In the image published in Mc Lean’s Monthly Sheet of Caricatures (#32) the diction choices of slavery vs. freedom are questioned. In the cartoon there is a rather pump (and thus, not struggling) man, prominently in the middle of frame, elevated above the others proclaiming, “Think of the poor suffering Affricans called a slave unpossessed of any of the rights and privileges that you enjoy, while you sit under the rine of your reform bill and the fig-tree of your Magna [Carta] – He knows nothing of such blessings.” However, while the man (who looks like a preacher) is speaking, specifically of the “poor suffering Affricans,” (who are depicted on the right side of the image) his left hand is extended towards the “European” family. The implication here is that this family on the left is the one to “sit under the rine” and have “such blessing” as the “rights and privileges” that free men “enjoy.” However, if one addresses their attention to the bottom of the image, the word “slavery” appears underneath the European family, whereas the word “freedom” appears under the African family.
If one looks at the families themselves, it seem1s obvious that the Europeans are the ones being depicted as suffering, whereas the Africans are depicted as having a jolly good time. The European father is sitting at a chair, obviously down trodden with his head buried in the crook of his right arm and the other arm lays limp at his side. His body appears thin and frail. The speech bubble above his head reads, “Yes unless I draw a cart harnessed like a beast and get fed by the Parish.” This is in response to his (ever comforting) wife, laying a hand on his shoulder and questioning, “What must an industrious and honest man starve in a country like this.” In addition, there are papers titled “taxes” staked to the ground. This implies that taxes (or the government) are oppressing the European man and that he is no more than a work mule, having to take to the fields and accept charity in to survive.
However, on the other side of the picture, the African family is depicted as having an abundance of resources and comforts. The “fig-tree” is here, casting shade over a family of sizable proportions (denoting that they are not starving) discussing the consumption of food. The father questions the child in broken English, “A ah pieaninny you eat yam yam you belly full?” The mother replies, “Ess sambo he berry like you.” In the background other African people can be seen dancing, depicting “privilege” and “enjoyment.” Also, at their feet is their very livelihood, food of the earth, growing in abundance, promising fortitude.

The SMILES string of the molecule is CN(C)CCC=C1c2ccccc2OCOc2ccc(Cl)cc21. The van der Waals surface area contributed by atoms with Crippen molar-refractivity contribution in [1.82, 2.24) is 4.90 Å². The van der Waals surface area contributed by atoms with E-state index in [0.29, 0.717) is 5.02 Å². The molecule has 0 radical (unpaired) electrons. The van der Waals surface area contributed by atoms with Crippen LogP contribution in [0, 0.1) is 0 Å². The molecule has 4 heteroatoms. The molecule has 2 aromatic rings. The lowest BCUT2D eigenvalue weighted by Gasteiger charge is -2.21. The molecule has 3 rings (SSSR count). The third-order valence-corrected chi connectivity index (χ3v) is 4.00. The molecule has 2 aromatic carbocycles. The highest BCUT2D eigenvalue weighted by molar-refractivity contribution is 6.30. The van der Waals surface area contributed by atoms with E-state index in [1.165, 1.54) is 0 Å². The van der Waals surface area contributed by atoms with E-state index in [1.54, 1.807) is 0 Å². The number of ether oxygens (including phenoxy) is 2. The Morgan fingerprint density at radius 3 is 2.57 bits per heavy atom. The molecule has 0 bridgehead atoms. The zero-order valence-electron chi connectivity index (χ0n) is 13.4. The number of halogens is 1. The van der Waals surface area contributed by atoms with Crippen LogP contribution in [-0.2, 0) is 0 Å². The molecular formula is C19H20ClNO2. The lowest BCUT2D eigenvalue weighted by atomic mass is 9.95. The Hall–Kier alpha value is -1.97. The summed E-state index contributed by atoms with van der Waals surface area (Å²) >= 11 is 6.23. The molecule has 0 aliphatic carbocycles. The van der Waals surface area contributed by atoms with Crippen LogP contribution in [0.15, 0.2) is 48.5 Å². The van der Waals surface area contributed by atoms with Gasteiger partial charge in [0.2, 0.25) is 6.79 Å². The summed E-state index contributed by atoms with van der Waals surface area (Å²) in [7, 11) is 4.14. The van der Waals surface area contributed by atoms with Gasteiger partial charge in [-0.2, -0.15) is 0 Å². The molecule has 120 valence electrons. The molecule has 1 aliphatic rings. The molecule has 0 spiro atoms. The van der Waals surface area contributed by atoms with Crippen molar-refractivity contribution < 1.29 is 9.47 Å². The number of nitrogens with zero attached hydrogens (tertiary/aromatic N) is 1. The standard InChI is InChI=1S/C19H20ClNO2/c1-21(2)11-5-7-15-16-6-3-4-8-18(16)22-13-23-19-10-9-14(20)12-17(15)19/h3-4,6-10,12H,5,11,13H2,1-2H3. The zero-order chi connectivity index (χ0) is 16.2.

I would argue that this image is pro-slavery. I believe that it is propagating that if the “white-man” promotes the end to slavery (or the abolitionist movement), then he, himself will become a slave to the ever demanding government which lords over him. The image mocks the “Magna Carta” (1215) which for centuries had been celebrated as a literary symbol for the freedom from oppression. It likewise mocks, the “reform bill,” (which I believe to a reference to the Reform Act of 1832) which gave men in the Americas more rights to representation in Parliament. However, while the “preacher character” is implying that these are “privileges” in terms of the “rights” European families (though specifically men) could “enjoy,” the image clearly contradicts itself, implying that the African family is free from the cares of dealing with bureaucracy more or less. This sort of visual rhetoric reinforced, not eliminated oppression.
On page 121 of Equiano’s narrative, “The Interesting Narrative of the Life of Olauduh Equiano,” Equiano addresses this idea of what it means to truly be free, verses enslaved and how in many ways both are faulty explanations for existence. “Hitherto I had thought only of slavery dreadful; but the state of a free negro appeared to me now equally so at least, and in some respects even worse, for they life in constant alarm of their liberty.” He continues, “In this situation is it shrouding that slaves, when mildly treated, should prefer even the misery of slavery to such mockery of freedom?” Although here Equiano is talking specifically regarding an incident in which a free man (born free) is suddenly taken into slavery based on some ill grounded claims, I would argue his thought process extends beyond that one isolated incident.
However, precarious the situation of a “free” man in terms of one with African decent may be, I believe here Equiano’s words can be removed from their current context and be applied to the more extensive narrative of existence. Here he grapples with conceptions of “freedom” verses “slavery” and in the end seems to conclude that they are merely words, insignificant and meaningless without societal reinforcement. This idea of the “misery of slavery” verses “the mockery of freedom” reminds me of the age old saying, “Better the devil you know than the devil you don’t.” Here Equiano is sympathizing with people who would rather recognize and work within the confines of oppression than to be exposed to the cruel and unforgiving elements of both obtaining and maintaining freedom.
When we consider the politically charged illustration, the interchangeability of the terms freedom and slavery are based on societal context. This is why there are various forms of “slavery” in virtually all societal contexts. However, though varying forms of oppression will never be fully avoidable and thus true freedom is not an achievable goal with in the constrains of society, there is no excuse whatsoever for whole groups of people to oppress one another and then act as though that oppression, in and of itself is a relief. Being oppressed is not a “right,” nor a “privilege” and it is surely not an activity to “enjoy.”